THE PUBLIC DEBT PROBLEM: A COMPREHENSIVE GUIDE
By Pierre Lemieux
Palgrave Macmillan, $30, 212 pages
Would it surprise Washington Times readers to learn that the United States has held public debt since 1789? Well, it’s true. For more than two centuries, federal government securities such as Treasury bills and notes have been heavily borrowed from the general public. The total amount of public debt can increase or decrease depending on whether the country is running a budgetary deficit or surplus.
Alas, Washington has acquired an unfortunate infatuation with growing the public debt rather than systematically reducing it. To provide some perspective, the United States owed the public a mere $37,000 in 1836. That figure is nearly $16.8 trillion today. Although wars and economic crises have certainly contributed to this massive rise, there’s no question the federal government has a public debt problem.
Pierre Lemieux, an economist in the Department of Management Sciences of the Universite du Quebec en Outaouais, obviously has no love for public debt. A libertarian by political persuasion, he serves as a senior fellow for Canada’s Montreal Economic Institute and research fellow for America’s Independent Institute. He has written on everything from taxes to gun ownership, from the perspective of increased individual rights and freedoms. When it comes to the government’s excessive borrowing habits, Mr. Lemieux’s critical eye and poignant analysis would surely help bring a permanent smile to Lady Liberty.
In Mr. Lemieux’s new book, “The Public Debt Problem: A Comprehensive Guide,” his quest is to make the public debt “understandable for the intelligent layman and the student, as well as for the more seasoned journalist or academic.” That’s not an easy task, because public debt isn’t a sexy topic. Yet the author succeeds through a combination of strong writing and straightforward explanations of economic terms and situations. Mr. Lemieux’s intelligent and thoughtful style is very similar to great economists like Thomas Sowell, Milton Friedman and Friedrich Hayek. Many readers, be they economic geniuses or novices, will surely appreciate this technique.
The book is divided into various chapters that explain public debt and how the United States got to this point. As Mr. Lemieux correctly points out, “Deficits and a growing public debt is not a completely new phenomenon. What we are seeing today is the culmination of a process that started several decades ago.” Beginning with John Maynard Keynes, the old theory of self-correcting deficits gradually disappeared from mainstream thinking. Rather, the British economist believed “recessions could be better tamed with deficit spending,” and “could be easily financed by borrowing and building up the public debt.” The vast majority of economists thereby shifted to a top-down approach of emphasizing more public borrowing and paying less attention to escalating debt levels.
Europe’s inefficient approach to debt and deficits is also examined. During the end of America’s Great Recession, the European Union experienced a “sovereign debt crisis” that tore apart many member state economies, including Greece’s. At the time, many observers twisted themselves in knots attempting to analyze these two major financial declines. Mr. Lemieux takes a refreshingly realistic approach by stating, “[I]n both Europe and America … the debt was not created by the 2007-2009 recession, which merely revealed the depth of the problem.” In fact, “most of the public debt was accumulated before the Great Recession” during the mid-1970s obsession with public expenditures, “which pushed European countries above the debt crisis tipping point, which in turn worsened the debt further.”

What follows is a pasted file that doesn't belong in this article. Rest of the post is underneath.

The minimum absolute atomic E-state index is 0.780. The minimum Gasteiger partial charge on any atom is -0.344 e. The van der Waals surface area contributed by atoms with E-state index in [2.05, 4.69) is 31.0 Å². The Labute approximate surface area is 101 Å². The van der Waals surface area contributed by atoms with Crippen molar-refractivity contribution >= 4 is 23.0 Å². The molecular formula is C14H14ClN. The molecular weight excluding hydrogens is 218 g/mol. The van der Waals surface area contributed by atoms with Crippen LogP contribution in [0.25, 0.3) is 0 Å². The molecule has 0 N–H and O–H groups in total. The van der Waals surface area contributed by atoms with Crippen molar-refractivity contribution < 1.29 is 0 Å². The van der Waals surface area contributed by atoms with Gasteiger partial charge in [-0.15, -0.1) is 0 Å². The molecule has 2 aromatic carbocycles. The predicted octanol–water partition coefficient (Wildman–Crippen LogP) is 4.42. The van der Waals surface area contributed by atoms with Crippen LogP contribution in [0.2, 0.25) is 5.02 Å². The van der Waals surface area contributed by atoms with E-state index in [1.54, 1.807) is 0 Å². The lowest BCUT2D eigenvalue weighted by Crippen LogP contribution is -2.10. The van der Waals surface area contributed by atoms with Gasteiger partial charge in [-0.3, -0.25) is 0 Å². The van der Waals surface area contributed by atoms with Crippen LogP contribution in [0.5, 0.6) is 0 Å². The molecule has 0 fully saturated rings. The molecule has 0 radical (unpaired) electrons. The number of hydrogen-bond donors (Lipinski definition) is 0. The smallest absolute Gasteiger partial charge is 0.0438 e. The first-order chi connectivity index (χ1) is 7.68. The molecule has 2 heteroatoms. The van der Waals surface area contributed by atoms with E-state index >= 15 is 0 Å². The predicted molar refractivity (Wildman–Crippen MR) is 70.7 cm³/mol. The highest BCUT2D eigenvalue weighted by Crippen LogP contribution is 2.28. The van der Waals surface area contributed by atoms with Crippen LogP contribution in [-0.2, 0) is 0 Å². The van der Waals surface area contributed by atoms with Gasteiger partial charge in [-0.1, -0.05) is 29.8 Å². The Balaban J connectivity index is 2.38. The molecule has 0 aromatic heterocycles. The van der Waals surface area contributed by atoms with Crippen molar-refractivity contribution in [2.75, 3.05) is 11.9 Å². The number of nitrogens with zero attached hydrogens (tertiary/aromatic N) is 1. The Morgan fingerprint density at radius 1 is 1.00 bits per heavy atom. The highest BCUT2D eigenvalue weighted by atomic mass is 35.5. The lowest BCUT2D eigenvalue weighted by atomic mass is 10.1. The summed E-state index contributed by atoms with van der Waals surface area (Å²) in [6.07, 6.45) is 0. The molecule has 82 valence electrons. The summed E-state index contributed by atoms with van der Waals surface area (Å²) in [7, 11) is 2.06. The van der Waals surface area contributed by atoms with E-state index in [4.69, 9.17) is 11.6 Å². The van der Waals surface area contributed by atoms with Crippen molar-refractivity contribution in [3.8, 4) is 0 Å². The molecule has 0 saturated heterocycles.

Sadly, the United States hasn’t learned lessons from the European nightmare and is falling into the same economic trap. An important chapter in “The Public Debt Problem” on America’s hidden welfare state will raise many eyebrows. Consider Mr. Lemieux’s revelation that “American governments spend 50 percent more of their budgets on the health function than the Euro 10 governments.” Even more shocking, while the United States is “less welfare-statist” than Europe, “the richest 10 percent pay a higher proportion of income tax revenues in America than in all major European countries” and the “effective tax rate on corporations is higher in the United States than in many of the major countries in Europe.” Maybe it’s time for Americans to stop laughing about socialist Europe, and start taking a closer look at their own financial backyard.
Mr. Lemieux’s excellent book has some provocative solutions to tame the public-debt monster, including lower taxes, cutting expenditures and even a risky “open default.” None of his wise ideas will work until America gets its financial house in order, however. With President Obama in the White House until 2016, the long-awaited return of economic liberty won’t be in the cards anytime soon.
Michael Taube is a former speechwriter for Canadian Prime Minister Stephen Harper and a contributor to The Washington Times.